Linux Mint comes with all the codecs for popular media formats. That immediately puts it above and beyond almost any other operating system on the market. Windows or Mac certainly won’t play .mkv files without complaint and usually audio codecs like Dolby Digital and DTS take some coaxing on either platform to work. Not so with Mint. Other more ‘free as in freedom’ distros like Ubuntu choose to make these available as an optional download to uphold their strict ethics. But for a new user, Mint works out of the box. Banshee is a fantastic media player too. It looks like iTunes, it feels like iTunes, but it isn’t iTunes! (This is a good thing). It imported my 16GB, 2000 song MP3 and AAC rich iTunes library from my ‘Data storage’ partition straight from the iTunes .XML file and retained everything, even the play counts. My one slight gripe with Banshee is that every single Equaliser preset is absolute crap. Since I always set my own Equaliser settings anyway, this wasn’t an issue, but the presets look like something that was tacked on without any thought.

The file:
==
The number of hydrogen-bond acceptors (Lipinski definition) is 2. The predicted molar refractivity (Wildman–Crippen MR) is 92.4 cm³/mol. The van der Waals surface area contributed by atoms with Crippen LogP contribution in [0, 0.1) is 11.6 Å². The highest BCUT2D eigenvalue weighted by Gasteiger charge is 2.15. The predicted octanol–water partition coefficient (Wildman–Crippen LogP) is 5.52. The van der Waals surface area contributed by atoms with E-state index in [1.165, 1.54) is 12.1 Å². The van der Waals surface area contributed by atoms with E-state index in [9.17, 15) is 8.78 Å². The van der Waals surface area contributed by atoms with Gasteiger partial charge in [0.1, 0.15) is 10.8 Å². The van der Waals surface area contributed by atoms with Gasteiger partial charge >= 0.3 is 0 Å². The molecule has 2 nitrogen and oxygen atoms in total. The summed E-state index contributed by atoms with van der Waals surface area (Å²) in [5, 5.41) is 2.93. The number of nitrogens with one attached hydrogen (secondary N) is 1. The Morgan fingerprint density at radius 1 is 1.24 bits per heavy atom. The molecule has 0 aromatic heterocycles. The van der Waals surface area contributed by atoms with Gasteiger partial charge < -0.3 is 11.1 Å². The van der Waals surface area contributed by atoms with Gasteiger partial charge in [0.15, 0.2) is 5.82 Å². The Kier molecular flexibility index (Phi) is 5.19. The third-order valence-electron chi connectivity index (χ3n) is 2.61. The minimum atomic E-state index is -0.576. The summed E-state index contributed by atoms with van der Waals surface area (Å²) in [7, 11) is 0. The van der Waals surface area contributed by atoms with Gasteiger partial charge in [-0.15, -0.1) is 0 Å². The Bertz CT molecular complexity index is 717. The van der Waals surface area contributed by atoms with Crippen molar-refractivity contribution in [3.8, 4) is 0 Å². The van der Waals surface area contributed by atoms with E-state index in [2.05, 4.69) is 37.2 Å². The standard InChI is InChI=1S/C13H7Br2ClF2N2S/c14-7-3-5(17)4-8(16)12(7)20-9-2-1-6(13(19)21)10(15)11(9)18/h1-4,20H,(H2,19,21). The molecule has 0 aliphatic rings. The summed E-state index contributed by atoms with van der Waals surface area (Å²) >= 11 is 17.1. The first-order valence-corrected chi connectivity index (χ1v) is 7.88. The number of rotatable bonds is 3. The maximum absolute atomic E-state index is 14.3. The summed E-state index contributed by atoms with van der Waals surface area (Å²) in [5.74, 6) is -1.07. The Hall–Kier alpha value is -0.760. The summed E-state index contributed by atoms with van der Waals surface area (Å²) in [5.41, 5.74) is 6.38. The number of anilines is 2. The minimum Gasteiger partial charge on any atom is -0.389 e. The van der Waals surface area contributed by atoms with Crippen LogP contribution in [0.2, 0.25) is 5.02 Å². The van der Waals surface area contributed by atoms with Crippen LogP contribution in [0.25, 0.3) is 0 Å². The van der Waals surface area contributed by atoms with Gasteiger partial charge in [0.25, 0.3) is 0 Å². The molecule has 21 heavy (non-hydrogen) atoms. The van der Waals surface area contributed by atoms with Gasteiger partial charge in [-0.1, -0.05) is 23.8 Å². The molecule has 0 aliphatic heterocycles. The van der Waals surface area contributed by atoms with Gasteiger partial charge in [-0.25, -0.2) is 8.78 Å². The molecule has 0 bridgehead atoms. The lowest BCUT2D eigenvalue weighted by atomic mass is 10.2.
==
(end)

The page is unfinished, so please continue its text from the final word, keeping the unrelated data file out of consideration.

My PC has four logical drives – my 1TB Spinpoint F3 divided into one for Windows, one for Linux Mint + Swap Space, one for data storage, and the fourth is my old 250GB Spinpoint F1 used to back stuff up. All are formatted with NTFS, except for the Linux partition naturally. They’ll mount on command, but if I forget, something like Banshee which relies on data stored on /sda3 will foul up. (Remember, Linux handles drives and file systems VERY differently from Windows and Mac – just because your external HDD is mounted in ‘File System/media’ does NOT mean it’s copied to the boot drive). The tool ntfs-config (so I could auto-mount my NTFS drives) crashes on startup. Of course, I did what any Linux user would do and edit /etc/fstab but new dual-booters would be fazed by this method. Here’s a hint Linux developers, if you need to run a command in a terminal as root to fix something trivial, you probably need to fix it for Mint 12. Capiche? Anyway, USB drives work as they do on any other OS, and DVDs… oops. Where the hell is my DVD drive? Mint does not seem to recognise the fact that I have one, and sticking a CD or DVD in there gives me sweet FA. Well, I’ll cross that bridge whenever I actually need to use optical media, but I would have liked to test out the excellent Brasero and Sound Juicer CD/DVD programs. Finally, iPod. Banshee recognised my 2G iPod touch, and I was surprised to see all my tracks listed there, and I could easily sync files across. I wanted to copy across the new 360 album “Falling and Flying” across to my iPod to give me something good to listen during my daily commute. Drag-and-drop, just like in iTunes, and Banshee reports success. While I was at it, it was time to cull the crap from my limited-in-size iPod playlist, namely the few Ke$ha tracks of which I had no idea how they even got there. “iPod Successfully synchronised.” Yank out the cord, plug in my headphones… and no 360. At least Ke$ha was gone. And so was… my beautiful album art! Banshee had somehow purged my iPod of all its album art during sync, and no sign of the tracks I’d just put on it. Not happy Jan! Yes, maybe Banshee works for syncing older (or even newer) iPods, iPhones and iPads – but it doesn’t work with mine. That makes it a bug. And bugs need to be fixed. The one thing that saved this from getting an ‘F’ was that my Android smartphone synced music and video with Banshee perfectly, arguable easier than an iPod/Phone/Pad does with iTunes. Ahh, I love when open source things work with each other.